Taurus 856 Magnesium offers six rounds of .38 Special in…

Taurus 856 Magnesium offers six rounds of .38 Special in a lightweight 13.2-ounce carry gun, literally +1 for this revolver over the typical 5-shot J-frame.

Carrying a handgun concealed requires finding the right balance between caliber, capacity, size, and weight. For some, nothing short of a full-size, all-steel 1911 in .45 ACP will do. For others, a .380 caliber, 6+1 pocket pistol meets their needs. A couple of catchy phrases capture the breadth of opinions on this matter: “Make mine a nine” (referring to 9mm ammunition and firearms) or “Five to stay alive” (referring to the popular five-shot Smith & Wesson J-frame revolvers). While the J-frame revolvers remain popular for concealed carry, Taurus offers a comparable alternative in its 856 Magnesium Hy-Lite — a lightweight, snub-nosed revolver that’s essentially the same size and weight of many of the J-frames, yet holds not five but six rounds of .38 Special. So if you’re keeping score, it’s literally “+1” for the Taurus. Bottom line: At $492, the Taurus 856 Magnesium offers a reasonable solution for someone looking for a light-weight, accurate carry gun.

This Taurus 856 Magnesium revolver arrived in custom cardboard packaging with an owner’s manual, warranty card, and a CD containing an electronic catalog of all Taurus firearms. Also included in the package were two keys, part of the Taurus Security System—a means of locking or disabling the gun. The revolver was gray in color and its metallic surface had a textured feel. The gun looked tough and durable. In addition, the fully shrouded ejector rod, 6-round cylinder, and rubber stocks made the Taurus look big and heavy. Thankfully, it wasn’t.

With a Magnesium frame, this Taurus weighs in at only 13.2 ounces, yet the cylinder holds six rounds of .38 Special.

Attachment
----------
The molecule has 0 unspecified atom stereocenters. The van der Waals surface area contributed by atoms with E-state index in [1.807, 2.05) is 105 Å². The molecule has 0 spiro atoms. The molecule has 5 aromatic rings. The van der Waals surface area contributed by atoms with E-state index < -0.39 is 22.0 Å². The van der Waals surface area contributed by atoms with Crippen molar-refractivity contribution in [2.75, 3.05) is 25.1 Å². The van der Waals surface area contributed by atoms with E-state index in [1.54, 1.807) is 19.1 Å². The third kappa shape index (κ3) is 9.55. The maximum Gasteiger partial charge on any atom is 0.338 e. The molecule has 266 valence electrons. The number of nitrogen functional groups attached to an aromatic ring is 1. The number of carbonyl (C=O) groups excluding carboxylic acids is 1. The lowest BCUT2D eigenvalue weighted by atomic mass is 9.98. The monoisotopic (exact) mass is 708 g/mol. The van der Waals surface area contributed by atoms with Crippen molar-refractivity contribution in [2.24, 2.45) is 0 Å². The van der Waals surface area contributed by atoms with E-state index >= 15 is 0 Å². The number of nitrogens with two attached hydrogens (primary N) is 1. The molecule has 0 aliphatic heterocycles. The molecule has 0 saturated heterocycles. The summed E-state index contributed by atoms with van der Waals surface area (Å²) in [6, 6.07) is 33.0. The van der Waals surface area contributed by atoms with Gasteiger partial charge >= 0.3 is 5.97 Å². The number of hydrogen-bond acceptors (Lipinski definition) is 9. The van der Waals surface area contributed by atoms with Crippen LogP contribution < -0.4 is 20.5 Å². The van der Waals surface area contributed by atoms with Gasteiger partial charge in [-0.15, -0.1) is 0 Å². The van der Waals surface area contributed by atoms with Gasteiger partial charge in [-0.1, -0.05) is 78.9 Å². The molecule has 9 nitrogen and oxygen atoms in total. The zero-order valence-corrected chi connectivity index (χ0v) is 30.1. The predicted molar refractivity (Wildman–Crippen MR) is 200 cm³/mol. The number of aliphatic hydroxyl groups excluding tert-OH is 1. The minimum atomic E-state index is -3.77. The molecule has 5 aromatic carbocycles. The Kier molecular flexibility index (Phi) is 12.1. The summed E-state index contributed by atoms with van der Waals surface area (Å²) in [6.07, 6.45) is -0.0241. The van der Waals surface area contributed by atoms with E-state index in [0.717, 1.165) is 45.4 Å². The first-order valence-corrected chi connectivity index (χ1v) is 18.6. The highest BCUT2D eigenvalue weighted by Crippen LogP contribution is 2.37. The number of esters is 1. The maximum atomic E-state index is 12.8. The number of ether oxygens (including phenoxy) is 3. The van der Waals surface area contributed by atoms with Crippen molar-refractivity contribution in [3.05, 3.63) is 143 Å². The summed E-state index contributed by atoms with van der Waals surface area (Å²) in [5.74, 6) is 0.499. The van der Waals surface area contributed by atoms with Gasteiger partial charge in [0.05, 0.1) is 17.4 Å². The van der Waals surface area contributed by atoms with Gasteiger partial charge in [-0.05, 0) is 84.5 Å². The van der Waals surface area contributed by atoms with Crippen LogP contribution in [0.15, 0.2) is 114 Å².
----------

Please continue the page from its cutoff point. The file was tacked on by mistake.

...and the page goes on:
You could open and load the Taurus 856 Magnesium with your eyes shut because the cylinder release is in the same place as it is on most revolvers. If you shoot right-handed, push the cylinder release toward the cylinder with your right thumb then use the fingers on your left hand to push the cylinder out to the left. The six-round cylinder is noticeably larger than a five-round cylinder. Unfired cartridges drop in with ease. Pushing the cylinder back into firing position yields a positive click from a detent on the top of cylinder arm engaging with the frame. All of these parts align well and while there is minimal play, nothing feels even remotely sloppy.

Unlike J-frames that can handle higher-pressure .38 Special +P or .357 Mag rounds, the Taurus 856 Magnesium calls for standard .38 Special rounds. As a reminder, the right side of the barrel is marked “DO NOT USE +P AMMO” and, just below that, “.38 SPECIAL.” The owner’s manual—a standard Taurus revolver manual—also includes stickers that warn against the use of anything greater than standard .38 Special ammunition.

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